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6 Common Misconceptions about Evolution

Updated on May 31, 2015
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Misconception: Science is performed by consensus

It is not 'scientific' to assert the veracity of a theory based on the number of endorsements it receives. Scientists do not cast ballots to decide laws and theories. A repeatable experiment with consistent measurable results is the deciding factor. A set of expectations that are not contradicted by facts carries weight: majority rule only matters in government, not scientific accuracy.

It is not reasonable to assert the validity of any scientific endeavor based on the number of educated folks endorsing it. No theory has been 'proven' by majority decision. It is entirely possible that politics or incorrectly designed experiments or improperly interpreted results can cause a "majority of scientists", whatever that might be, to accept an incorrect conclusion.

Many theories once widely accepted by scientific communities have been completely debunked. One such theory is that of the "Four Humors" which will be discussed shortly.


Misconception: Science is what you study

Science is how you study, not what you study. Science can be performed on plants or people or economic systems.

  1. Observe
  2. Hypothesize
  3. Design an Experiment
  4. Perform the Experiment
  5. Conclude / publish / report
  6. Repeat

Science can be performed on cellular biology or on the Extra Sensory Perception boasted by Las Vegas entertainers. Science can be used to investigate the claims of evolutionists, creationists, and charlatans. Science is a method, not an outcome or a subject.

Misconception: There is only one kind of evolution

Evolution is change over time, usually very small changes over very large increments of time. Evolution falls into two general categories. We apply two very broad terms: macro and micro. Macro-evolution represents the process of an amoeba morphing into a human being through innumerable small changes. Micro-evolution describes a particular bacteria becoming resistant to a specific antibiotic through a relatively small change or set of changes.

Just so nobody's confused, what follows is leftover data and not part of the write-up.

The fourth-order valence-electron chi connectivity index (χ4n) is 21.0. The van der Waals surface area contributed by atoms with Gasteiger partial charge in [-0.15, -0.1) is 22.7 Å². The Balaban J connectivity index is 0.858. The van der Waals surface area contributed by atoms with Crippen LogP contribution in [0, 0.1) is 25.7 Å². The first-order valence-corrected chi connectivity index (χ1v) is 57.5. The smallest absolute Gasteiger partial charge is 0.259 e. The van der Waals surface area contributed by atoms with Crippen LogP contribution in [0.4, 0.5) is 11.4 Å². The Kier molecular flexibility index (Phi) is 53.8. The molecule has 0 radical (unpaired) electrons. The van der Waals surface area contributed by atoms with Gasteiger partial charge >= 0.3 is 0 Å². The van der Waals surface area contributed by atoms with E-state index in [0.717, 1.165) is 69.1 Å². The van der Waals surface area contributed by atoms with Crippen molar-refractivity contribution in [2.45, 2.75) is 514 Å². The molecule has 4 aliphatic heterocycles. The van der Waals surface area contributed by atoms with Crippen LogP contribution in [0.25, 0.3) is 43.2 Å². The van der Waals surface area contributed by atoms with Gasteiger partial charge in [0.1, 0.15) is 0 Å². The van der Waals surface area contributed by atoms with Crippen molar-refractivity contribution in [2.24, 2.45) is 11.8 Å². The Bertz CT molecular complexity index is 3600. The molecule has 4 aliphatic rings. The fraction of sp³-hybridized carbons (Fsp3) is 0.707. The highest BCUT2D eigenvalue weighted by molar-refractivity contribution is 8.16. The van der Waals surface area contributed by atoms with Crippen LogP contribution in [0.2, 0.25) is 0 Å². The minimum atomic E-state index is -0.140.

Perhaps the clearest demarcation lies in what we can observe and what we must infer. Scientists have observed antibiotic-resistant bacterium. Scientists have not observed a single-celled entity slowly changing into a banana over millions of years.

Misconception: A US Court ultimately decided ID is not science

Courts decide legal issues, not science. Courts are not constrained or directed to follow a scientific methodology. Lawyers and judges attend law school, not science school.

Yes, a US District Court judge wrote in a 139 page decision that that Intelligent Design is not science (Kitzmiller v. Dover Area School District.) However, the US Supreme Court infamously ruled that African Americans could not be American Citizens (Dred Scott v. Sandford.)

These two cases are not functionally related but the point still stands:don't look to the legal system for validation of issues outside their purview because sometimes they get it wrong.

Misconception: Scientists are not biased

Mainstream scientific research as taught and performed at almost all reputable universities begins from the assertion that everything can be explained naturally. This is a bias. It may be a bias that most non-scientists readily accept, but nevertheless it remains an obvious bias.

When science starts from the premise that every mystery can be explained naturally or will eventually be explained naturally, it would follow that particles-to-people evolution is the only possible conclusion.

Sadly, bias also creeps into scientific literature. Politics, economics, and public opinion all influence the contents of journals and other publications. Editors work diligently to mitigate the effects. This author has participated in peer-reviews and peer-reviewed publications.

Misconception: A scientific theory is the same as a scientific law